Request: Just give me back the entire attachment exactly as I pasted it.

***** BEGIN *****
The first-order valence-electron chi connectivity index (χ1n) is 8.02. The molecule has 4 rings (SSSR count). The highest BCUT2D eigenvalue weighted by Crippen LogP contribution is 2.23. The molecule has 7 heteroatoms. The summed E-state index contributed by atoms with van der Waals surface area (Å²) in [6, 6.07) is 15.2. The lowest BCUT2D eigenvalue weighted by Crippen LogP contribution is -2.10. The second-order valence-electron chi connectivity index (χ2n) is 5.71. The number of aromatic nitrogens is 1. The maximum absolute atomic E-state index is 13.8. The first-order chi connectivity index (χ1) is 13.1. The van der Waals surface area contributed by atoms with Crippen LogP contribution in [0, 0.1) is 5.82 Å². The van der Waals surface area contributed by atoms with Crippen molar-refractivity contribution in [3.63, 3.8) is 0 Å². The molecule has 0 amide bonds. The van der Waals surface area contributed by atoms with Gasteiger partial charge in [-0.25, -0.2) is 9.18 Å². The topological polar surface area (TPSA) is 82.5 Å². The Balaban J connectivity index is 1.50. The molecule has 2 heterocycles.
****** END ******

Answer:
The first-order valence-electron chi connectivity index (χ1n) is 8.02. The molecule has 4 rings (SSSR count). The highest BCUT2D eigenvalue weighted by Crippen LogP contribution is 2.23. The molecule has 7 heteroatoms. The summed E-state index contributed by atoms with van der Waals surface area (Å²) in [6, 6.07) is 15.2. The lowest BCUT2D eigenvalue weighted by Crippen LogP contribution is -2.10. The second-order valence-electron chi connectivity index (χ2n) is 5.71. The number of aromatic nitrogens is 1. The maximum absolute atomic E-state index is 13.8. The first-order chi connectivity index (χ1) is 13.1. The van der Waals surface area contributed by atoms with Crippen LogP contribution in [0, 0.1) is 5.82 Å². The van der Waals surface area contributed by atoms with Crippen molar-refractivity contribution in [3.63, 3.8) is 0 Å². The molecule has 0 amide bonds. The van der Waals surface area contributed by atoms with Gasteiger partial charge in [-0.25, -0.2) is 9.18 Å². The topological polar surface area (TPSA) is 82.5 Å². The Balaban J connectivity index is 1.50. The molecule has 2 heterocycles.